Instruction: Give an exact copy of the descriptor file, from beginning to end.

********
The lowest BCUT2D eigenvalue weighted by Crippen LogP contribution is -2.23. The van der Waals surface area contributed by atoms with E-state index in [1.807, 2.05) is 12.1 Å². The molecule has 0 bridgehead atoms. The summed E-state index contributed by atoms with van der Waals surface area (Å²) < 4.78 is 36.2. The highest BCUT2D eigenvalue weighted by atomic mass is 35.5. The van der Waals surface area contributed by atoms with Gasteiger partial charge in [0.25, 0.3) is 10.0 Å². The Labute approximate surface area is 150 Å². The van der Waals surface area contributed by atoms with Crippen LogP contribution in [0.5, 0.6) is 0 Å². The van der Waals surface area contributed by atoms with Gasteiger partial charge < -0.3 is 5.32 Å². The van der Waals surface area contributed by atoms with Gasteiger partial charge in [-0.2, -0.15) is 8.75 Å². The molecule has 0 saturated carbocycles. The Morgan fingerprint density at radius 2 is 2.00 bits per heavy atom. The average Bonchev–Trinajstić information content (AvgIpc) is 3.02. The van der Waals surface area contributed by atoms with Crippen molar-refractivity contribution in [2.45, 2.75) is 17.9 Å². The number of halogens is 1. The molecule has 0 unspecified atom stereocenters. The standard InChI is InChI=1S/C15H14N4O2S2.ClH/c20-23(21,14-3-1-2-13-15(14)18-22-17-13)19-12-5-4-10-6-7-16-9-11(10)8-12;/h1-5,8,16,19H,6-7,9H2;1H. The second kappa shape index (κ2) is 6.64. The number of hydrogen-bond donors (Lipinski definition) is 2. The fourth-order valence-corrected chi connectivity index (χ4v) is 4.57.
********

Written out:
The lowest BCUT2D eigenvalue weighted by Crippen LogP contribution is -2.23. The van der Waals surface area contributed by atoms with E-state index in [1.807, 2.05) is 12.1 Å². The molecule has 0 bridgehead atoms. The summed E-state index contributed by atoms with van der Waals surface area (Å²) < 4.78 is 36.2. The highest BCUT2D eigenvalue weighted by atomic mass is 35.5. The van der Waals surface area contributed by atoms with Gasteiger partial charge in [0.25, 0.3) is 10.0 Å². The Labute approximate surface area is 150 Å². The van der Waals surface area contributed by atoms with Crippen LogP contribution in [0.5, 0.6) is 0 Å². The van der Waals surface area contributed by atoms with Gasteiger partial charge < -0.3 is 5.32 Å². The van der Waals surface area contributed by atoms with Gasteiger partial charge in [-0.2, -0.15) is 8.75 Å². The molecule has 0 saturated carbocycles. The Morgan fingerprint density at radius 2 is 2.00 bits per heavy atom. The average Bonchev–Trinajstić information content (AvgIpc) is 3.02. The van der Waals surface area contributed by atoms with Crippen molar-refractivity contribution in [2.45, 2.75) is 17.9 Å². The number of halogens is 1. The molecule has 0 unspecified atom stereocenters. The standard InChI is InChI=1S/C15H14N4O2S2.ClH/c20-23(21,14-3-1-2-13-15(14)18-22-17-13)19-12-5-4-10-6-7-16-9-11(10)8-12;/h1-5,8,16,19H,6-7,9H2;1H. The second kappa shape index (κ2) is 6.64. The number of hydrogen-bond donors (Lipinski definition) is 2. The fourth-order valence-corrected chi connectivity index (χ4v) is 4.57.